LAB F: EARTH HISTORY PRE-LAB Back to main page
This is an interactive lab with lots of graphics and animations. Do not
try to print it!
Print the Lab F Notes (without graphics)
Earth History Pre - Lab Instructions: The " [Show Me] " link used throughout this lab links to instructional animations that go with the lab. Click the small images with blue borders to see a larger version.
You will turn this pre-lab worksheet and personal time scale in at the beginning of your next lab. Be sure to staple the sheets together! It is worth 5 points.
Pre-lab F Activity/ Worksheet Personal Time Scale Sheet
Recognizing the enormous amount of geologic time and establishing methods to place geologic events into a sequence are some of the greatest intellectual accomplishments of science. Recent estimates place the age of Earth at 4,600,000,000 years old (4.6 billion years), forming at the same time as the rest of the planets in our solar system. It is very difficult for us, with an average lifespan of 75 years, to comprehend time periods of millions and billions of years. It is easier to place our understanding of major events in Earth’s history by using a simple clock metaphor. Try the Clock Metaphor activity [Show Me]
Geologists use two basic methods of determining the age of
rocks, landforms, and geologic events, such as mountain building.
Relative dating simply places geologic events in their proper
chronological order (1st, 2nd, 3rd, etc.)
without determining how many years old they are.
Numerical dating attempts to place a date on a rock or geologic
event in years (for example, dinosaurs became extinct 66 million years ago).
This pre-lab exercise is designed to give you some experience using the
principles of relative dating and an appreciation for the complexity of geologic
Geologists have several basic tools they use to place
geologic events in their proper chronological order. Following is a brief description of several of these
principles with links to photographs and diagrams to help you understand their
In a sequence of undisturbed sedimentary rocks or lava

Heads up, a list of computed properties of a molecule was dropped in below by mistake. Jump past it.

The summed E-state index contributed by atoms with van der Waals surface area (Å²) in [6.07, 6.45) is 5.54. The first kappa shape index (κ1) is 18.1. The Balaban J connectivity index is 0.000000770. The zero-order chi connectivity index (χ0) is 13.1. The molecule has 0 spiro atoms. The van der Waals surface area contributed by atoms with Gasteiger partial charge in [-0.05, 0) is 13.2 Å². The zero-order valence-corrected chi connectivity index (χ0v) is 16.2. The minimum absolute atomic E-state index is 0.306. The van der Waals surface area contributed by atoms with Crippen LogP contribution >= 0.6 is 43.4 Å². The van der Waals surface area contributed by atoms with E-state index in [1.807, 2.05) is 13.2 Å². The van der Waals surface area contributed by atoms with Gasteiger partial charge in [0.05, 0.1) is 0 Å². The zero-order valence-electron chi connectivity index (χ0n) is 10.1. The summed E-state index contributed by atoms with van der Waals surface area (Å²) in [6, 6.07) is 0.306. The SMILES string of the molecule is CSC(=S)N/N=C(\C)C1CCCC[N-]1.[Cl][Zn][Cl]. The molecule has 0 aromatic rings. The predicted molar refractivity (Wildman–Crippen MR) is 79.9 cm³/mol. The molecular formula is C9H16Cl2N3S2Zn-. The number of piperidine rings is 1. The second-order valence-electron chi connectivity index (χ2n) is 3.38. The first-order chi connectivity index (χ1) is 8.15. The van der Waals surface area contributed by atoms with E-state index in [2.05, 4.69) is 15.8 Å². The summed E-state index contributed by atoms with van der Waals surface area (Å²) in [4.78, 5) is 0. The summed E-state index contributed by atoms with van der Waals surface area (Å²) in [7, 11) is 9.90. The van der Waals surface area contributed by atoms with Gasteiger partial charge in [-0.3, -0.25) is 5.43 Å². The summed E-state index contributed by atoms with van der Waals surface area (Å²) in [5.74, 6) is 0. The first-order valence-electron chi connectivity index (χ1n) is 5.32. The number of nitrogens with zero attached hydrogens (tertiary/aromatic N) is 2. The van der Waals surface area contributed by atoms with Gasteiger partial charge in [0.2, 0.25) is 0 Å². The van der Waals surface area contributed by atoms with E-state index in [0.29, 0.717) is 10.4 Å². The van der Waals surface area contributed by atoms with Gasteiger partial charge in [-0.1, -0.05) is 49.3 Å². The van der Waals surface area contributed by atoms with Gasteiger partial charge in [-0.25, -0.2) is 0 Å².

flows, the oldest layer will be at the bottom of the sequence with the youngest
layer at the top. Therefore, each
rock layer is older than the layer above it and younger than the layer below it. [show me]
make sense that sand, mud, or lava would spread out over a surface that is
already there; therefore the pre-existing land surface is older.
Features which cut across other rocks are younger than the
rocks they cut across. These
features can be faults, igneous intrusions, or landforms.
Example 1: A fault is a fracture in the rocks along which the rock layers have shifted. Logically speaking, rocks can only be broken after they form.
Example 2: An igneous intrusion occurs where magma is forced between or across pre-existing rock layers (hence the word “intrusion”). Magma often flows upward to the surface through whatever cracks or fractures it can find. These cracks often run across the pre-existing rocks. Thus, the igneous intrusion is younger than the pre-existing rocks. [show me]
Another example would be a canyon. A canyon is carved into the rock the water is flowing over. Therefore, the rocks that make up the canyon’s walls existed before erosion exposed them. [show me]
A rock fragment can only occur if an existing rock is
broken. Any rock fragment included
within another rock therefore must be older than the rock it is included within.
rock layer incorporated that fragment within itself.
This principle has application to both large-scale and small-scale
a lave flow or other igneous rock will have fragments of pre-existing rocks that
the magma moved through before it crystallized. These
inclusions within igneous rocks are often called “xenoliths”.
already learned that detrital sedimentary rocks, such as conglomerates, are made
from the weathering products of pre-existing rocks.